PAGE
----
Have you heard there’s a time for everything? How every matter has its season? I struggle to internalize this piece of wisdom. I’m an all-or-nothing kind of person; if saving money is wise then frugality must be constant. If I need time alone to recharge, I tend towards withdrawing totally and for days.
I can get on board with a time to plant and a time to harvest—this is just biology, plants need weeks and rainstorms and UV rays. People too need the umbilical cord before milk before solid food before years and memories and death. Here we are trapped in the inevitable passing of time, where the natural effects of age on stems and bodies are not that difficult to accept.
But a time to weep and a time to laugh?
January 1st I was a newly minted college graduate who thought surely this was the time to begin a career. Until it wasn’t. January was the time for wedding planning, new possibilities, shifting beliefs, and resumes. February for visiting family, eating well, celebrating a fifth year with my valentine, and interviews. March became the month of Passover and more interviews and no news and frustration. April broke on birthdays and lost hope, so much joy and so much pain. April was the time to weep. We were weeping for despair and unfulfilled dreams and the trust we’d lost in God’s provision.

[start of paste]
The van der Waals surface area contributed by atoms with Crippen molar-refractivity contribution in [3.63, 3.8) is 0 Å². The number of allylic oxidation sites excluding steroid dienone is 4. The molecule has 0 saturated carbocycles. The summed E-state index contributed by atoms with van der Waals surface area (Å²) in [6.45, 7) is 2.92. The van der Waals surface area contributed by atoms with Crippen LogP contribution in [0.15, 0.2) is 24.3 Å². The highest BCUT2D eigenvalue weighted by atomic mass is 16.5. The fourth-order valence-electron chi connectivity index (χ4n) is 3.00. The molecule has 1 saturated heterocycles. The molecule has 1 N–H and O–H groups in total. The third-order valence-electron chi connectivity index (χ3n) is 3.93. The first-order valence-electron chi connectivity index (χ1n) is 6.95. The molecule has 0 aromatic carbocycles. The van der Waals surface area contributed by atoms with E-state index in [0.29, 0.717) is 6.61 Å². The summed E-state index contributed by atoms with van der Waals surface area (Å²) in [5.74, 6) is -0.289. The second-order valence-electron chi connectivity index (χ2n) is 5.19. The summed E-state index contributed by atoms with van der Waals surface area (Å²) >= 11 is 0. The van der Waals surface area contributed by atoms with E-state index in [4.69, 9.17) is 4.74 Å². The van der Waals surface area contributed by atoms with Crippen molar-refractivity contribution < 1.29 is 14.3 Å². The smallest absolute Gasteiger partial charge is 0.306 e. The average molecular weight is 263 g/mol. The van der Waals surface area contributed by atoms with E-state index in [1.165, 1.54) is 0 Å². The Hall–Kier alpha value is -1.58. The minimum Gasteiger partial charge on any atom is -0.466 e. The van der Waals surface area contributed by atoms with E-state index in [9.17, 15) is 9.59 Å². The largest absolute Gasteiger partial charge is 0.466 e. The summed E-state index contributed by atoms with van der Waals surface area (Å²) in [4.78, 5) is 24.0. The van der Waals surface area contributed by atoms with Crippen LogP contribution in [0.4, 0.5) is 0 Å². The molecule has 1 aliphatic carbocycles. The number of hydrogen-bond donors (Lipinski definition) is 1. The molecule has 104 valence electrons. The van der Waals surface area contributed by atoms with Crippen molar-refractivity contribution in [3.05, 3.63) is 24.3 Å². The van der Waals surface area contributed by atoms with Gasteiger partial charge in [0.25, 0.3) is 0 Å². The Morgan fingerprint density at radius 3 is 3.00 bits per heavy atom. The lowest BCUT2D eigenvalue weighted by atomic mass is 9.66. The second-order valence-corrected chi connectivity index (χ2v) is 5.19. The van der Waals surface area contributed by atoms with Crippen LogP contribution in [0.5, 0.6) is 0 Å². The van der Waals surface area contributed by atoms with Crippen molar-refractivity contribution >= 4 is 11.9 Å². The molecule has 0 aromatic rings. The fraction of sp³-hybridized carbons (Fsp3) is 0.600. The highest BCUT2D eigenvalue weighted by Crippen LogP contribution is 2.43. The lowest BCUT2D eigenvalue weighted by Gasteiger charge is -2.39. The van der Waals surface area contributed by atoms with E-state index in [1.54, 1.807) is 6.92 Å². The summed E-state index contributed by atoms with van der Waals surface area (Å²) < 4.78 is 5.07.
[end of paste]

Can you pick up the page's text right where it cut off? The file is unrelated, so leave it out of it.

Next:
Now it’s May and the provision we cried out for has come, sudden and unexpected. You know, the way it always does. So I shouldn’t be surprised that this is a new time.
In a lot of ways, it’s the time of logistics and bills. Of vehicle financing, apartment applications, and student loans. Of researching name changes and joint bank accounts and honeymoon spots.
But it is also, deeply and importantly, the time to laugh.
At dinner last night my fiancé reminded me that the expensive meal was worth every penny because it was our time to celebrate. There is a time to scrimp (and when you’re 22 it’s most of the time) but last night was a time to spend. He also reminded me of the greatest lesson we’ve both learned from his family—that good food is important, and the memories you make around the table with people you love are more precious than money.
So I ordered the second glass of wine and tasted his mojito and we drooled a little over gorgonzola stuffed figs topped with bacon. I savored every bite of my nutty tart, we laughed and toasted each other and found our hope again. And it was time.